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## Kepler's Laws, Extrasolar Planets, and a Cycloid Sweeper  1-Newbie

## Kepler's Laws, Extrasolar Planets, and a Cycloid Sweeper

One of the really neat features of Mathcad, going all the way back to Mathcad PLUS 6.0, is its ability to draw and animate plane curves such as those that we encountered in our study of the calculus.

Kepler's Laws

The first Mathcad 11 worksheet attached below, Kepler's_Laws.pdf, models the orbital motion of a planet around the Sun. The worksheet's first X-Y plot, a simple, but naive parametrization of the polar equations of an elllipse, obeys Kepler's first law, but not the second law.

The second X-Y plot in the worksheet obeys all three of Kepler's laws, because it (a) uses time t as the independent variable, and (b) solves Kepler's Equation, M = E - e*sin E, at each point of the animation.

I have uploaded to PlanetPTC a Kepler's_Laws .avi video, based upon the worksheet's second X-Y plot, the one that obeys all three of Kepler's Laws.

Modeling Extrasolar Planets

Kepler's Laws work because the Sun is much more massive than any of its planets. The second Mathcad 11 worksheet attached below, Modeling_Extrasolar_Planets.pdf, extends the Kepler's Laws worksheet by modeling the relative masses of both the sun and the planet.

You can experiment with this worksheet by varying the masses of the primary (sun) and secondary (extrasolar planet). Be sure to try m1 = 1.0 and m2 = 0.5. This worksheet also contains an X-Y plot that can be animated.

And here, too, I have uploaded to PlanetPTC a Modeling_Extrasolar_Planets .avi video constructed from the worksheet.

Cycloid Sweeper

The third worksheet attached below, Cycloid_Sweeper.pdf, is a Mathcad 13 worksheet. I used Mathcad 13 here simply because it allows a larger title on the X-Y plot, and therefore in the animation window. This worksheet shows how to animate the generation of a cycloid.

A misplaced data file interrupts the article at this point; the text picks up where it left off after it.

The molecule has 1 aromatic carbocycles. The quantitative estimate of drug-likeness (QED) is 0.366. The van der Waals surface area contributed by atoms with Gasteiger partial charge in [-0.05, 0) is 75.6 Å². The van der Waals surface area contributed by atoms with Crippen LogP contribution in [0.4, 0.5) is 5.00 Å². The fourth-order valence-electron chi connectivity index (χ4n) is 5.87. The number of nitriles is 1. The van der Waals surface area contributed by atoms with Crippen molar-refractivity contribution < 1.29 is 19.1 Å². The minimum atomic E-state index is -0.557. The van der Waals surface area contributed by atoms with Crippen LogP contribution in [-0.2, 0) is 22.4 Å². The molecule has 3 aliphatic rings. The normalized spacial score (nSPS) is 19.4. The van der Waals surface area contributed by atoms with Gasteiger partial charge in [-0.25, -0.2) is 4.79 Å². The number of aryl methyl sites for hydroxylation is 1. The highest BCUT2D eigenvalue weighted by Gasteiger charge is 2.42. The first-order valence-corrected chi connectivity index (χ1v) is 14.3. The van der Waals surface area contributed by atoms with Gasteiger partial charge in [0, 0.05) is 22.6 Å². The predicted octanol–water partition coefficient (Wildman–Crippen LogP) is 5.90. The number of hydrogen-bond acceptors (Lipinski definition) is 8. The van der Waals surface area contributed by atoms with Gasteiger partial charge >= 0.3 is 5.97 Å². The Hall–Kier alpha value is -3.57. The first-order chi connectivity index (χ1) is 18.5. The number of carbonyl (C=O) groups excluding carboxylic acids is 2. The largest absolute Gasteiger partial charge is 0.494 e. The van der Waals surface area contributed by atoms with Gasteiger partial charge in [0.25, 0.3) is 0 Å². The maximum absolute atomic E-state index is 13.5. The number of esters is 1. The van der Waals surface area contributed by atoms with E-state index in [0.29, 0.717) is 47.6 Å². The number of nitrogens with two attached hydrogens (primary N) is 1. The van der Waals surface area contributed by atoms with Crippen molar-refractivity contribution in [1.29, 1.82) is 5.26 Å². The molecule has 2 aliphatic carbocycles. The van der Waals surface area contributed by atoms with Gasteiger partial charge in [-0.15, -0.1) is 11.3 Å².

So what is a cycloid? In case you forgot from your calculus course, it is the plane curve swept out by any point fixed on the rim of a rolling wheel (a wheel rolling in a vertical plane along a straight line, of course).

Note that the cycloid shown is actually an inverted cycloid, in that the generating circle of radius 1 unit rolls upside down on the x-axis (the line y = 0), with its center moving uniformly along the line y = -1. The red generator point fixed on the circumference of the rolling circle is the eponymous "cycloid sweeper."

Why did I invert the cycloid? Because the inverted cycloid is the famous "tautochrone" curve discovered by Christiaan Hyugens in 1658. It is also the very same "brachistochrone" curve that Johann Bernoulli proved, in 1696, to be the curve of fastest descent of a Newtonian particle falling from (0,0) to (pi,-2) under the influence of gravity. I specified the endpoints here just to provide a concrete example. The analytical solution to the brachistochrone problem has two constants of integration and admits an infinity of possible endpoint pairs.

I have uploaded to PlanetPTC a Cycloid_Sweeper .avi video constructed from the worksheet.

The FRAME Variable

Most Mathcad animations* use the FRAME variable to control the motion. The basic idea is that you parametrize the plane curve as a function of time and set the time variable to some function of FRAME. Then you tell Mathcad, in the Animation Record window, the lower and upper limits of FRAME.

*Another way to control the motion is to read, step, and write the independent variable via Ctrl-F9 clicks, i.e., repeated calculations of the entire worksheet. I hope to demonstrate this technique in a subsequent document post.

- I am posting the Mathcad worksheets as Adobe .pdf (Portable Document Format) files, so that you will be able to view them immediately, whether or not you are at a computer that has Mathcad 11-14 installed.

- I would have posted the .mcd and .xmcd files as well, but the PlanetPTC document posting tool will only let me provide three attachments.

- Finally, I would have posted the .avi files, too, because the PlanetPTC video player does not presently play the animations correctly. The problem is that the animations don't start and end where my original .avi files start and end.

With the .avi files on your own machine, you can "Loop" or "Repeat" (depending upon the player) to produce continuous animations.

If you want the any of the .mcd or .xmcd files, or the .avi files, let me know, and I'll find a way to post them.